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First chemo

After trials, tribulations, and postponements I finally got my date, and went into hospital on Monday this week, as planned. There was still plenty of snow around, so we decided that it would be safer to get a professional driver to take me. Stuart, the taxi driver, was great. He drove sensibly in the conditions and I never had a moment’s worry.

I’ll try to remember accurately, but my memory of these events might not be perfect. Please forgive any errors of fact. They are the fault of my memory, not faults in what took place.

After being clerked in, the first order of business was pre-hydration, on a drip, overnight. In other words a litre of saline was pumped into my blood stream, and I had to monitor how much I urinated. I still had an infection that wasn’t quite clear, so only two of the three chemotherapy drugs that I normally expect to have would be given me.

On Tuesday, my birthday, the cisplatin drip started, preceded by an injection to help me cope with the sickness. I also started taking various pills to help with the sickness. These worked extremely well, and I hardly had any bad moments from that point on. After the cisplatin drip was finished, there were two other drips, with potassium and sodium salts, to help my kidneys cope. It was a very long process indeed, and I was glad I hadn’t tried to compress it into a single day. Some people do. I don’t know how.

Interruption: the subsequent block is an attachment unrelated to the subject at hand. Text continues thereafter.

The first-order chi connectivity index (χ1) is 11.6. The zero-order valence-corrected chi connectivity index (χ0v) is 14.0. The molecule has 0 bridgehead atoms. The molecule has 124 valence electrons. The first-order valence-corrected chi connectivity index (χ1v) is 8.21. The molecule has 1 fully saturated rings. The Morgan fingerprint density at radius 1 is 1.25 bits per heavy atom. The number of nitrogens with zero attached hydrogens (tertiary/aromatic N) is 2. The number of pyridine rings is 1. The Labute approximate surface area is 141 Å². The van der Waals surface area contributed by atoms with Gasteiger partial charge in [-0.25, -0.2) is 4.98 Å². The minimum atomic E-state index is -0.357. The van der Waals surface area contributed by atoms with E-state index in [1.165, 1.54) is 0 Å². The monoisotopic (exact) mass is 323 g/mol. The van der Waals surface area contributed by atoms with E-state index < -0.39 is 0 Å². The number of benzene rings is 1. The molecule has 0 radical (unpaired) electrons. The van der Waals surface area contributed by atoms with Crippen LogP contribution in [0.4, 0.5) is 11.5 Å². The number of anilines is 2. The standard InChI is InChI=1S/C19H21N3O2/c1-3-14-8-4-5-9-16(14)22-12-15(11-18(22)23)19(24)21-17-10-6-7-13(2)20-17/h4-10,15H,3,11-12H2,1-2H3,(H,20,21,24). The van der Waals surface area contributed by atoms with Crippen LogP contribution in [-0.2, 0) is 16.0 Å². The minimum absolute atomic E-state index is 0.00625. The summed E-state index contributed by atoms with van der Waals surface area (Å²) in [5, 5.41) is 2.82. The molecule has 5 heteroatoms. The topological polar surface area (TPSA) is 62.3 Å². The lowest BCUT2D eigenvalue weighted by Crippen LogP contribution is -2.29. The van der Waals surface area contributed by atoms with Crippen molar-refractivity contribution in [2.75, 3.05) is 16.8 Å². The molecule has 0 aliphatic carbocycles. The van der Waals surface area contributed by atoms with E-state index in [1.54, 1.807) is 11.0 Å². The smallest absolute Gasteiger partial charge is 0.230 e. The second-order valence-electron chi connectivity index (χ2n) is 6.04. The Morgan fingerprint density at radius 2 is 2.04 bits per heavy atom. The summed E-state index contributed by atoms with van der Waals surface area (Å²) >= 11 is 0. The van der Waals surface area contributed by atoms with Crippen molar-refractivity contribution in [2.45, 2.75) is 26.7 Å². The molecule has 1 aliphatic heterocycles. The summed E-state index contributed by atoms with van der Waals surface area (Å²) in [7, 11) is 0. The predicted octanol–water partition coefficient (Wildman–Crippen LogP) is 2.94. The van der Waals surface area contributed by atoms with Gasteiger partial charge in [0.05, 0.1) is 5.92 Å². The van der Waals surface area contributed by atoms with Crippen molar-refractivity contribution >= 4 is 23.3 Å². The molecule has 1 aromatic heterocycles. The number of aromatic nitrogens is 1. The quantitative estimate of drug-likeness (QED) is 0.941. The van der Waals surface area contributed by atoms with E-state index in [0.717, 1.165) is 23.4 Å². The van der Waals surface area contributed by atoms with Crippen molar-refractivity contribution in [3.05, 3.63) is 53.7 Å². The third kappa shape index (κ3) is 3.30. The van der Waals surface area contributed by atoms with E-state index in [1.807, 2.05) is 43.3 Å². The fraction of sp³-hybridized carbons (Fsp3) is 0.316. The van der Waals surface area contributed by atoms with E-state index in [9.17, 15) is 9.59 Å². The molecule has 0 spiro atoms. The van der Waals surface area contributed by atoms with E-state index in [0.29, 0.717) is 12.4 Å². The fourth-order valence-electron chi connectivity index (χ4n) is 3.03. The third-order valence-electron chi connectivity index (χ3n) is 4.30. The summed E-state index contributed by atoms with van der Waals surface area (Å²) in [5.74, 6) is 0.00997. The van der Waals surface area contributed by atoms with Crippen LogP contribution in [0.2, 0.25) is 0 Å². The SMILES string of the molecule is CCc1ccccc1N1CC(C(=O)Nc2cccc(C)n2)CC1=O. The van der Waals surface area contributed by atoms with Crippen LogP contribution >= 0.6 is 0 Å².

I found it very difficult to sleep on Tuesday night, partly because there was a crisis in the bed next to mine, and partly because I was just not at all sleepy. The experience of that night is one of the most important I have ever had in my life, and I want to describe it more fully in a separate post.

On Wednesday the pump for the 5-FU was fitted, and I was sent home in an ambulance. Paul and Martin were great company on the drive home, and we had a lot of fun. The whole of Wednesday was great fun, in fact, something that surprised me greatly, but pleased me a lot. What a pity it turned out to be chemically-induced fun! Nevertheless, I want to try to remember how that day felt. It was a good feeling at the time, and I’d love to be able to recapture it for every cycle start. I was happy to talk with people, both staff and patients, and have fun conversations with anyone. I think other people enjoyed my company too. It was a lovely feeling, and well worth the attempt to recapture.

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  1. […] weeks ago I started my first cycle of chemotherapy. The original plan was that I should have started the second cycle today, but last week my […]